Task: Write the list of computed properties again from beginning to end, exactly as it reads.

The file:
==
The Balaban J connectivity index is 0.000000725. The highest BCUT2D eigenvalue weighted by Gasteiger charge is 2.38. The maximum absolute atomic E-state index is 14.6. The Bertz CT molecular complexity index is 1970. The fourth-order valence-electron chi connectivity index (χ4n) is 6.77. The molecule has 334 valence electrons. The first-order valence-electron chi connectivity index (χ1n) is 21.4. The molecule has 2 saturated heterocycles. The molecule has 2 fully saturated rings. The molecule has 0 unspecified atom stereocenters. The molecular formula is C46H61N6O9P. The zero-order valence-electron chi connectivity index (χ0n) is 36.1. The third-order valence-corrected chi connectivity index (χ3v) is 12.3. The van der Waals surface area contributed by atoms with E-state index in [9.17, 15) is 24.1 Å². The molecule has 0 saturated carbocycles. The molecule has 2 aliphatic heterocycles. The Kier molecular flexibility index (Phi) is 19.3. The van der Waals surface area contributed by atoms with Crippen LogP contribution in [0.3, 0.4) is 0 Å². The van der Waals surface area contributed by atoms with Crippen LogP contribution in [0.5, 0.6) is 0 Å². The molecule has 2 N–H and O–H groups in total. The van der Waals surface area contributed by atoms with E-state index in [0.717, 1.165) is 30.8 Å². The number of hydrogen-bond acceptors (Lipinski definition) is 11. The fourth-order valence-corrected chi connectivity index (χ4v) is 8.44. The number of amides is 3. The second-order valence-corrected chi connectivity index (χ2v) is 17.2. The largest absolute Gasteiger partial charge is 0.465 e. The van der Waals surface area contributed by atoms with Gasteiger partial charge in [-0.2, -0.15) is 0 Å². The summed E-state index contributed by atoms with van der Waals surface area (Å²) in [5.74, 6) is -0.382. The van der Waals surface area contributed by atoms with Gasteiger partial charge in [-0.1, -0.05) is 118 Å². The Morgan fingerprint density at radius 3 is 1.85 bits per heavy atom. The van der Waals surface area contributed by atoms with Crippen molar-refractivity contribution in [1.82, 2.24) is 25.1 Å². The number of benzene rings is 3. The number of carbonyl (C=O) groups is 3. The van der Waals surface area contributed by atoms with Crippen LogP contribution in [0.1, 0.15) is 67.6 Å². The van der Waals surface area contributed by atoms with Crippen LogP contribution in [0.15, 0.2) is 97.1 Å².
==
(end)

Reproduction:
The Balaban J connectivity index is 0.000000725. The highest BCUT2D eigenvalue weighted by Gasteiger charge is 2.38. The maximum absolute atomic E-state index is 14.6. The Bertz CT molecular complexity index is 1970. The fourth-order valence-electron chi connectivity index (χ4n) is 6.77. The molecule has 334 valence electrons. The first-order valence-electron chi connectivity index (χ1n) is 21.4. The molecule has 2 saturated heterocycles. The molecule has 2 fully saturated rings. The molecule has 0 unspecified atom stereocenters. The molecular formula is C46H61N6O9P. The zero-order valence-electron chi connectivity index (χ0n) is 36.1. The third-order valence-corrected chi connectivity index (χ3v) is 12.3. The van der Waals surface area contributed by atoms with E-state index in [9.17, 15) is 24.1 Å². The molecule has 0 saturated carbocycles. The molecule has 2 aliphatic heterocycles. The Kier molecular flexibility index (Phi) is 19.3. The van der Waals surface area contributed by atoms with Crippen LogP contribution in [0.3, 0.4) is 0 Å². The van der Waals surface area contributed by atoms with Crippen LogP contribution in [0.5, 0.6) is 0 Å². The molecule has 2 N–H and O–H groups in total. The van der Waals surface area contributed by atoms with E-state index in [0.717, 1.165) is 30.8 Å². The number of hydrogen-bond acceptors (Lipinski definition) is 11. The fourth-order valence-corrected chi connectivity index (χ4v) is 8.44. The number of amides is 3. The second-order valence-corrected chi connectivity index (χ2v) is 17.2. The largest absolute Gasteiger partial charge is 0.465 e. The van der Waals surface area contributed by atoms with Gasteiger partial charge in [-0.2, -0.15) is 0 Å². The summed E-state index contributed by atoms with van der Waals surface area (Å²) in [5.74, 6) is -0.382. The van der Waals surface area contributed by atoms with Gasteiger partial charge in [-0.1, -0.05) is 118 Å². The Morgan fingerprint density at radius 3 is 1.85 bits per heavy atom. The van der Waals surface area contributed by atoms with Crippen molar-refractivity contribution in [1.82, 2.24) is 25.1 Å². The number of benzene rings is 3. The number of carbonyl (C=O) groups is 3. The van der Waals surface area contributed by atoms with Crippen LogP contribution in [0.1, 0.15) is 67.6 Å². The van der Waals surface area contributed by atoms with Crippen LogP contribution in [0.15, 0.2) is 97.1 Å².